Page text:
It has been gratifying for me to learn that the creativity made necessary by this crisis is pushing through new conversations about teaching and learning more generally. In our robotics lab, for instance, our budding engineers learned to connect with their lab equipment and thus manipulate those machines virtually—a skill and approach they may not have needed to learn just weeks before the shelter-in-place order was enacted. I expect that SJSU’s resourceful faculty, staff and students will continue to astound and teach us in these ways, as they challenge the more historical notion that teaching and learning is an individual act of a singular faculty-student relationship.
Hybrid and online courses will become more common as technology continues to play a meaningful role in higher education.
It is highly unlikely that we will be able to hold classes that fill to capacity this fall, and perhaps for some time beyond that. This is leading to a re-imagination of the traditional “large lecture,” effective and diverse approaches to student learning and an evaluation of our physical teaching spaces. We also are examining our “hands-on” courses—research labs, art studios, performance courses—in order to create ways to meet student learning outcomes safely.
The agility of SJSU’s IT team already has allowed us to be responsive to shelter-in-place requirements spurred by the current pandemic and to move to a completely online environment quickly and efficiently. In the process, they identified technological integrations and efficiencies that can help us deliver our core mission better. The current crisis has shone light on the importance of continuing to invest in such tools and catalyzed some improvements that may not have surfaced for another several years.
Virtual student support services can allow for more convenient access and connection to live and recorded programs and services.
Our annual Admitted Spartan Day—an event that traditionally brings upwards of 10,000 people onto campus—was moved to a virtual experience. This was also true of our orientation programs, our campus tours and other “open house” events. The staff quickly pivoted to this new approach and did an absolutely remarkable job. One of the highlights was a “Spartan spirit” community video that held center stage in our virtual spring commencement. This video featured congratulatory remarks from a number of regional leaders, celebrities, elected officials, proud alumni and others.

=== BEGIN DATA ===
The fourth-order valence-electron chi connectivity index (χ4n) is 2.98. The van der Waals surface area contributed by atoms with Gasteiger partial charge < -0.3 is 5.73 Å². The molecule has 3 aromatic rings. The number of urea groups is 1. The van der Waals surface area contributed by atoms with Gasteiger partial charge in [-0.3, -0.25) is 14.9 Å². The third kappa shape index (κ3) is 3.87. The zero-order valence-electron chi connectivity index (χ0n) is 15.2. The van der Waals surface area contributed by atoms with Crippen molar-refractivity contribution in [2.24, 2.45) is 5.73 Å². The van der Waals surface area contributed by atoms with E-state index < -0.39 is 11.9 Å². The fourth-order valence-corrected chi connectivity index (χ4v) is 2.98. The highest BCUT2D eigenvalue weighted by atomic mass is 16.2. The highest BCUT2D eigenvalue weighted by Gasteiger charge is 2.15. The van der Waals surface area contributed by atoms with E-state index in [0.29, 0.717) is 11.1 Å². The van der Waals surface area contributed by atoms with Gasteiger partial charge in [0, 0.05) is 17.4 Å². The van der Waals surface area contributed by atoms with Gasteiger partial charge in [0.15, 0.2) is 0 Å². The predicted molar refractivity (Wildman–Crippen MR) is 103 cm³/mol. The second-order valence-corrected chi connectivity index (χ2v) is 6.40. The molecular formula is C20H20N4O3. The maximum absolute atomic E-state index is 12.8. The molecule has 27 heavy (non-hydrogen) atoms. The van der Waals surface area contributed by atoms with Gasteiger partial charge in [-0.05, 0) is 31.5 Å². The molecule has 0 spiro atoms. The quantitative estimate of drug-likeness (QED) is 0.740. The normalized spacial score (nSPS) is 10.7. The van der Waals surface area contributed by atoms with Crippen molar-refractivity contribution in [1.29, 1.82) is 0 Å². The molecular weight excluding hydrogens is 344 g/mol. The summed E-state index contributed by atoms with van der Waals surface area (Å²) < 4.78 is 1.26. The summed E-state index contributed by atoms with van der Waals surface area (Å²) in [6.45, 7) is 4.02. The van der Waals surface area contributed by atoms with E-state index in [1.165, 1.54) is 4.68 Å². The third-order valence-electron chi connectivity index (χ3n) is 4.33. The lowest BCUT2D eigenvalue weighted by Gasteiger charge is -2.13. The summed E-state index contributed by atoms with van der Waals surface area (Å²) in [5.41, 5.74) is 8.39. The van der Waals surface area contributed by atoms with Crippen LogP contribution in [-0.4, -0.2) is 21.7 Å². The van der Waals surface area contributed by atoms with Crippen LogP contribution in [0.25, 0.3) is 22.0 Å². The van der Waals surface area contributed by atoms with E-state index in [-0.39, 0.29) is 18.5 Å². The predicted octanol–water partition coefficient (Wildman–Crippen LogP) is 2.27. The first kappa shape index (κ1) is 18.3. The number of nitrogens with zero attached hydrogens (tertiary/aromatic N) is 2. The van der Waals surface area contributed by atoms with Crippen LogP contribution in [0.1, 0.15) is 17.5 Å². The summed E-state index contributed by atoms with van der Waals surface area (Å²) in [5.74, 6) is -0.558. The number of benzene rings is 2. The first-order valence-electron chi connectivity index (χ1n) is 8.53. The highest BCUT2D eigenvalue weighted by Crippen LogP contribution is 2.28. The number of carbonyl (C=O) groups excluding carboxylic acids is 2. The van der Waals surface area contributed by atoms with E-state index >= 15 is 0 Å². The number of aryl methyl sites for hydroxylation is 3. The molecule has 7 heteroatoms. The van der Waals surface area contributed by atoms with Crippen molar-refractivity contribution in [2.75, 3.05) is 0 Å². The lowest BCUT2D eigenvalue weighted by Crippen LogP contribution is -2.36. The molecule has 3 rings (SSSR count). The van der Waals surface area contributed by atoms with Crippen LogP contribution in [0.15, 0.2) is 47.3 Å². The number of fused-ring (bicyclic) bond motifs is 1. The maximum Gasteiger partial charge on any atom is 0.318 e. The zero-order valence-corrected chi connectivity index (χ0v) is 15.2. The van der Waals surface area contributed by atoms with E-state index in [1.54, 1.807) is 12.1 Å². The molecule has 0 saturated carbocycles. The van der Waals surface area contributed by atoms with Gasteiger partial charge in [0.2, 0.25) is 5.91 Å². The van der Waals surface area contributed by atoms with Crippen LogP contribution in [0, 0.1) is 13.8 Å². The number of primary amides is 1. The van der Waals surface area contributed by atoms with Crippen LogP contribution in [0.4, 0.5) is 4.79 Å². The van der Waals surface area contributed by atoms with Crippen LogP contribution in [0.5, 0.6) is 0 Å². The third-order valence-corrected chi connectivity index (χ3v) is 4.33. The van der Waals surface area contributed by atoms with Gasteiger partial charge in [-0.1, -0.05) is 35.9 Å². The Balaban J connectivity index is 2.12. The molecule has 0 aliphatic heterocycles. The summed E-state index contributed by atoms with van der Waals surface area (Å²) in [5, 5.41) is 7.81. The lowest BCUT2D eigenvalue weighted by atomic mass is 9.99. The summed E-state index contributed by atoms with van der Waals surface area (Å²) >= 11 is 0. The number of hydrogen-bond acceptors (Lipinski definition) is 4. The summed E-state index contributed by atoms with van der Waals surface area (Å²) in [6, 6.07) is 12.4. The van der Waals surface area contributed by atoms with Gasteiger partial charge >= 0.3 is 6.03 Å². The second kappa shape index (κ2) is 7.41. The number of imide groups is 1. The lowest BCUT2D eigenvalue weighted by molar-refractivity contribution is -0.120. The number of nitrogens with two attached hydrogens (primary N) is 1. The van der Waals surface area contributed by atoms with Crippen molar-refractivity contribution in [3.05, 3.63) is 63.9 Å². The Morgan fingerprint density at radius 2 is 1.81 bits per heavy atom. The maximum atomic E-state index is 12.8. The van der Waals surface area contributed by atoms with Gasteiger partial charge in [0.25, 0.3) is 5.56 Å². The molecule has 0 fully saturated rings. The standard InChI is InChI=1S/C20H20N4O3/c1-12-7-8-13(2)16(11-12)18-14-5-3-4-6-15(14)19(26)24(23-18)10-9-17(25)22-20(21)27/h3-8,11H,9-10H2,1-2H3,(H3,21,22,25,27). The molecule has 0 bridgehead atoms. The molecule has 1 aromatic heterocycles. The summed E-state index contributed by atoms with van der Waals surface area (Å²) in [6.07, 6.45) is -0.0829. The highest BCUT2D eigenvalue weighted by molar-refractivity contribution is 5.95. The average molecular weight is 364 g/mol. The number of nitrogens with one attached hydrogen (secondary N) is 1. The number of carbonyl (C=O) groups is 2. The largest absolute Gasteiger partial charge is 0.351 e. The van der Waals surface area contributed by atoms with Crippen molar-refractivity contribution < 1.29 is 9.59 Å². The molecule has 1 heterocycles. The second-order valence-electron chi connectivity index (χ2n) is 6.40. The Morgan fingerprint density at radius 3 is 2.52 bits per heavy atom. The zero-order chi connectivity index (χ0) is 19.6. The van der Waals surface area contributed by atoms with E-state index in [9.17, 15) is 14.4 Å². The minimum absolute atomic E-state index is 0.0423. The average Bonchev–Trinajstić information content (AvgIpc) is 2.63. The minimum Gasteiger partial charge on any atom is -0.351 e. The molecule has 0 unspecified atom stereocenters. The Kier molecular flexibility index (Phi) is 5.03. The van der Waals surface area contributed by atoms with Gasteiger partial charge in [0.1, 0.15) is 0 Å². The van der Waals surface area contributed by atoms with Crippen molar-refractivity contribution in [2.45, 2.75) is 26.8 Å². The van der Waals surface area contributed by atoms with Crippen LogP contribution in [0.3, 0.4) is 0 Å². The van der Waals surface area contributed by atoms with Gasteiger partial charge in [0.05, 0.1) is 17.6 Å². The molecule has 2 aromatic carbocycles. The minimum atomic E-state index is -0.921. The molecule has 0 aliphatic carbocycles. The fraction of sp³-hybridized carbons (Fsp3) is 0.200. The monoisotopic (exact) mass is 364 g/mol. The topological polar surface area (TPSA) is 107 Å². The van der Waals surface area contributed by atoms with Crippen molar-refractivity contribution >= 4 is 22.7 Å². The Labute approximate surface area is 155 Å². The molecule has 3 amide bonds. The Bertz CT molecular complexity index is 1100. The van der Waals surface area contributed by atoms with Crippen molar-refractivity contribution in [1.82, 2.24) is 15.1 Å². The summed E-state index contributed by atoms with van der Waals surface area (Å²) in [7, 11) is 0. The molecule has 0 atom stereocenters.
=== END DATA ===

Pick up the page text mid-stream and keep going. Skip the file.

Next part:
The result was a great Admitted Spartan Day virtual experience for our new students and their families that included a full day of videos on academic and student life on campus; an insider’s look at Diaz Compean Student Union, Dr. Martin Luther King, Jr., Library, the Spartan Recreation and Aquatic Center; and even downtown San José features such as the Hammer Theatre Center. We also now have a suite of webinars on student finances and campus work opportunities, as well as informative e-presentations on student housing and other important aspects of the student experience.
Staff and faculty members are using what they learned with these open house events to create even more engaging and innovative virtual orientation experiences for our 7,700 new first-year and transfer students.
These positive developments beg two important longer-term questions. First, do we really want to go back to exactly how things were in the past? Second, and perhaps more fundamentally, do we really have a choice but to embrace change?
Commencement ceremonies and other signature events and activities, such as our arts performances, will come back stronger than ever at some point. But are there some practices we might decide to adopt in the future, practices that have emerged during this crisis that are having beneficial impacts on our overall health and climate? And are there other innovative methods we may still develop in the weeks ahead, techniques that will continue to stretch the imaginations and creativity of our students, faculty and staff even more?
All of this suggests that San José State will have to be more flexible in the delivery of its academic and support service programs in the future. It will be up to us, as educators, to remain open to those changes that might offer positive consequences and enable us to address underlying, systemic inequities, while at the same time protecting those practices and strategies that define our essence, purpose and values. We have to more thoughtfully engage students “where they are” and not ask all of them to “meet us where we want to be.”
As we continue to move through this crisis, I would encourage all of us to think about how it has changed us. Change has been a constant at SJSU, and I remain grateful to those members of the campus community who have shown such a willingness to embrace change. Though it has been uncomfortable at times, our adaptability and resilience clearly have prepared us for the current crisis in ways that would have been more difficult years ago.
Though we do not know exactly what the future holds or what it will look like, we must continue to place the needs of our students, faculty and staff members at the forefront. We must embrace change when it serves us well to do so, with resilience and forward-thinking approaches.